%macro mr_clean(dirpath=,dayskeep=30,ext=.log);
   data _null_;
      length memname $256;
      deldate = today() - &dayskeep;
      rc = filename('indir',"&dirpath");
      did = dopen('indir');
      if did then
      do i=1 to dnum(did);
         memname = dread(did,i);
         if reverse(trim(memname)) ^=: reverse("&ext") then continue;
         rc = filename('inmem',"&dirpath/"!!memname);
         fid = fopen('inmem');
         if fid then 
         do;
            moddate = input(finfo(fid,'Last Modified'),date9.);
            rc = fclose(fid);
            if . < moddate <= deldate then rc = fdelete('inmem');
         end;
      end; 
      rc = dclose(did);
      rc = filename('inmem');
      rc = filename('indir');
   run;
%mend mr_clean;

This macro has 3 parameters:

  • dirpath - directory path (required);
  • dayskeep - days to keep (optional, default 30);
  • ext - file extension (optional, default .log).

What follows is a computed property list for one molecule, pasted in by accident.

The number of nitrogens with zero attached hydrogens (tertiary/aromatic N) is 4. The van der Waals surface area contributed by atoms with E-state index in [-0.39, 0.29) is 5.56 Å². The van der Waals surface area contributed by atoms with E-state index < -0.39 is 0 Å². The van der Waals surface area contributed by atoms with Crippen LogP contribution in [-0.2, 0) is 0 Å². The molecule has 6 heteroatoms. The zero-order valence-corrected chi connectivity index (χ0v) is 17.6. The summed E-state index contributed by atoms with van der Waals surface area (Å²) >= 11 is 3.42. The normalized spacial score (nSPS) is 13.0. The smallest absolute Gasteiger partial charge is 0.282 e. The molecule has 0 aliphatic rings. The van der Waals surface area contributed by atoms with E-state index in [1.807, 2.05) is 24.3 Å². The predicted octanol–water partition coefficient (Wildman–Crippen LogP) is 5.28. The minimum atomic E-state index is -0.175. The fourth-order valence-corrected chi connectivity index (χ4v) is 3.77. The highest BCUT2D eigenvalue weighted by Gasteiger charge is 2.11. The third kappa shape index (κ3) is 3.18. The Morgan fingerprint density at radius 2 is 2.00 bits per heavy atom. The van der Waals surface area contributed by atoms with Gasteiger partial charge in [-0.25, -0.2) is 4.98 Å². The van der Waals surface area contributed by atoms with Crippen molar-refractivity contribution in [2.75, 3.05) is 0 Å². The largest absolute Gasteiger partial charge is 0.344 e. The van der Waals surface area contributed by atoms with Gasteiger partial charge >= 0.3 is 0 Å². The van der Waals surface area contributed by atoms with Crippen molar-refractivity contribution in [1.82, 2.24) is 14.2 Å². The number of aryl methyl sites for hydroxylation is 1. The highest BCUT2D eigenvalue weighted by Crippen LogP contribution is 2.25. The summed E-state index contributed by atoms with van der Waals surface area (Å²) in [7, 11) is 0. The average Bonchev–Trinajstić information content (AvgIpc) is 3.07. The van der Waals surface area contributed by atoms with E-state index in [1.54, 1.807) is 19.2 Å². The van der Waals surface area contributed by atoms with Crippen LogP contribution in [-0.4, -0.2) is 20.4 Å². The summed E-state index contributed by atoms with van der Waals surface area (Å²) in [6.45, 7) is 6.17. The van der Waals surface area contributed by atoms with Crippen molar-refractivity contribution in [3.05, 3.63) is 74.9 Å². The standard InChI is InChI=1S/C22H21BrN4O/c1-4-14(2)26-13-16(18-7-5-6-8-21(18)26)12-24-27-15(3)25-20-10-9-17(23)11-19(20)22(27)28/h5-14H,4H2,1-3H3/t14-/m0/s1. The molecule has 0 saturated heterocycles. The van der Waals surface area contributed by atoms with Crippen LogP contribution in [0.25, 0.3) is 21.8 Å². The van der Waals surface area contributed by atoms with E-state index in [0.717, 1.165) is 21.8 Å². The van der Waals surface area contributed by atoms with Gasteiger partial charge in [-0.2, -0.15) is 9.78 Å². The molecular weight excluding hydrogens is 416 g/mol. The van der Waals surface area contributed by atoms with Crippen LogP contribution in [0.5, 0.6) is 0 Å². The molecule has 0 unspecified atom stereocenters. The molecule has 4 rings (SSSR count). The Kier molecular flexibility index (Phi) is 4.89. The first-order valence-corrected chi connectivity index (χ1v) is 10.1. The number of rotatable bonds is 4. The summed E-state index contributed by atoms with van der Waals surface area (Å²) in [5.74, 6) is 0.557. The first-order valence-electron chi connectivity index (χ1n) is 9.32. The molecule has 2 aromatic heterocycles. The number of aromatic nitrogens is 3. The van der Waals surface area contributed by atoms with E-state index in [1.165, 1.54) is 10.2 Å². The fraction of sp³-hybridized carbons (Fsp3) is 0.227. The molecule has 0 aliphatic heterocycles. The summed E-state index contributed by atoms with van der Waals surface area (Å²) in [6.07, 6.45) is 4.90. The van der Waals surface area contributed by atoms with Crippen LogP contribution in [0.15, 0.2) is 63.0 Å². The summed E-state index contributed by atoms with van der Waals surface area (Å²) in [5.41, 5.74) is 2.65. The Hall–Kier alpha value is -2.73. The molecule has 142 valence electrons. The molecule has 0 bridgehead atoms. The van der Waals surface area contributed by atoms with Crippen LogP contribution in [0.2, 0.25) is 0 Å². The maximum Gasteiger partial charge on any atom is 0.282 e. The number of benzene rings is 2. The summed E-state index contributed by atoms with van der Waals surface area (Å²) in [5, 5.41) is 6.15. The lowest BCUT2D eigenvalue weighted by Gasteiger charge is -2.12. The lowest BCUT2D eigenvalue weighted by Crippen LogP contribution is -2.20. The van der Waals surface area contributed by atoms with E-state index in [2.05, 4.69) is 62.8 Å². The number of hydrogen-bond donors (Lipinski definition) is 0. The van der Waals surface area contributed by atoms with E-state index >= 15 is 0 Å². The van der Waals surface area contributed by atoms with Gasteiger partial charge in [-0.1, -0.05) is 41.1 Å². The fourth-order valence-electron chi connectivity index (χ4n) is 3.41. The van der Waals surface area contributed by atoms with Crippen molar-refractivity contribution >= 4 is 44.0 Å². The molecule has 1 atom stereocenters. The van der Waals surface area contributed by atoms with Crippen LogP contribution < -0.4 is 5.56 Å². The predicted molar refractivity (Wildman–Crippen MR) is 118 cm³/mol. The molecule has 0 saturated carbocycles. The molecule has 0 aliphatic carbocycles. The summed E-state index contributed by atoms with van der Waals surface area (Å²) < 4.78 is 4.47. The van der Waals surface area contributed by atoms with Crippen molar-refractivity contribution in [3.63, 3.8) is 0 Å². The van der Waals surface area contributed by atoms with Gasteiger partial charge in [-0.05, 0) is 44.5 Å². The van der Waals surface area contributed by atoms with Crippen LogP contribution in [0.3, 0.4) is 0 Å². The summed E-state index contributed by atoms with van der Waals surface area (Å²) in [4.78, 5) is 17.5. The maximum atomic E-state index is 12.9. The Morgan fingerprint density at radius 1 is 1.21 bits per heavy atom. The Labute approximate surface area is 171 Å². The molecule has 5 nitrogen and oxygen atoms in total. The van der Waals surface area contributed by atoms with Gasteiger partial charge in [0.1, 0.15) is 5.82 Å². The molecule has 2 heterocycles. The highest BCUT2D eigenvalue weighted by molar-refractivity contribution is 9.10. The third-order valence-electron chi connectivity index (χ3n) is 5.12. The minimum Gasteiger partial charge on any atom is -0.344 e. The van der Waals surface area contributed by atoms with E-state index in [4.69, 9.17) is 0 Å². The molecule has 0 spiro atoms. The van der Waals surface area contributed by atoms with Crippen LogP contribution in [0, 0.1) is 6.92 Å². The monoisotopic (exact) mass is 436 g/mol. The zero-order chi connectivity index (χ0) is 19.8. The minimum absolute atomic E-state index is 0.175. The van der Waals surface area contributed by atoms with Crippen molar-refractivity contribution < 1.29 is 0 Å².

This macro works in both Windows and Linux/Unix environments. Please note that dirpath and ext parameter values are case-sensitive.

Here are examples of the macro invocation:

1. Using defaults

%let dir_to_clean = C:\PROJECTS\Automatically deleting old SAS logs\Logs;
%mr_clean(dirpath=&dir_to_clean)

With this macro call, all files with extension .log (default) which are older than 30 days (default) will be deleted from the specified directory.

2. Using default extension

%let dir_to_clean = C:\PROJECTS\Automatically deleting old SAS logs\Logs;
%mr_clean(dirpath=&dir_to_clean,dayskeep=20)

With this macro call, all files with extension .log (default) which are older than 20 days will be deleted from the specified directory.

3. Using explicit parameters

%let dir_to_clean = C:\PROJECTS\Automatically deleting old SAS logs\Logs;
%mr_clean(dirpath=&dir_to_clean,dayskeep=10,ext=.xls)

With this macro call, all files with extension .xls (Excel files) which are older than 10 days will be deleted from the specified directory.

Old file deletion SAS macro code explanation

The above SAS macro logic and actions are done within a single data _NULL_ step. First, we calculate the date from which file deletion starts (going back) deldate = today() - &dayskeep. Then we assign fileref indir to the specified directory &dirpath:

rc = filename('indir',"&dirpath");

Then we open that directory:

did = dopen('indir');

and if it opened successfully (did>0) we loop through its members which can be either files or directories:

do i=1 to dnum(did);

In that loop, first we grab the directory member name: